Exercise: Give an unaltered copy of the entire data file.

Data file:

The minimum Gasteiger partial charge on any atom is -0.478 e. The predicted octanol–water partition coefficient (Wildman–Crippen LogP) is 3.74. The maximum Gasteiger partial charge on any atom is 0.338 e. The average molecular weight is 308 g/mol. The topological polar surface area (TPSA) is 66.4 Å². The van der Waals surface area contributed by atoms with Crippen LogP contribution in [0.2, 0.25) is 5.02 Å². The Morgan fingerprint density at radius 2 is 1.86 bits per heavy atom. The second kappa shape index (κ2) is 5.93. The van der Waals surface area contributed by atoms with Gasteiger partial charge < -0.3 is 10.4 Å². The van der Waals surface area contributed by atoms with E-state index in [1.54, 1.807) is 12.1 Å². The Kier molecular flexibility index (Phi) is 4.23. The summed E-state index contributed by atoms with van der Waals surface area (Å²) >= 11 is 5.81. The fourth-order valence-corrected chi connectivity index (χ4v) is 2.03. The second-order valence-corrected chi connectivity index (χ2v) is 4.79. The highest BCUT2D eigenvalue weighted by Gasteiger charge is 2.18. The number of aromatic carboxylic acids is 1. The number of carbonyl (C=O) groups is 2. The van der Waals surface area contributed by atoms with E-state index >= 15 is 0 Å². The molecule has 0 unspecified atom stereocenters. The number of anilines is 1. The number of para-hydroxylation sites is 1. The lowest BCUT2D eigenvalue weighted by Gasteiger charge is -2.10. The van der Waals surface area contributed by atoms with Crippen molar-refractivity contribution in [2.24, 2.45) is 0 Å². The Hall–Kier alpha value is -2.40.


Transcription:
The minimum Gasteiger partial charge on any atom is -0.478 e. The predicted octanol–water partition coefficient (Wildman–Crippen LogP) is 3.74. The maximum Gasteiger partial charge on any atom is 0.338 e. The average molecular weight is 308 g/mol. The topological polar surface area (TPSA) is 66.4 Å². The van der Waals surface area contributed by atoms with Crippen LogP contribution in [0.2, 0.25) is 5.02 Å². The Morgan fingerprint density at radius 2 is 1.86 bits per heavy atom. The second kappa shape index (κ2) is 5.93. The van der Waals surface area contributed by atoms with Gasteiger partial charge < -0.3 is 10.4 Å². The van der Waals surface area contributed by atoms with E-state index in [1.54, 1.807) is 12.1 Å². The Kier molecular flexibility index (Phi) is 4.23. The summed E-state index contributed by atoms with van der Waals surface area (Å²) >= 11 is 5.81. The fourth-order valence-corrected chi connectivity index (χ4v) is 2.03. The second-order valence-corrected chi connectivity index (χ2v) is 4.79. The highest BCUT2D eigenvalue weighted by Gasteiger charge is 2.18. The number of aromatic carboxylic acids is 1. The number of carbonyl (C=O) groups is 2. The van der Waals surface area contributed by atoms with E-state index >= 15 is 0 Å². The molecule has 0 unspecified atom stereocenters. The number of anilines is 1. The number of para-hydroxylation sites is 1. The lowest BCUT2D eigenvalue weighted by Gasteiger charge is -2.10. The van der Waals surface area contributed by atoms with Crippen molar-refractivity contribution in [2.24, 2.45) is 0 Å². The Hall–Kier alpha value is -2.40.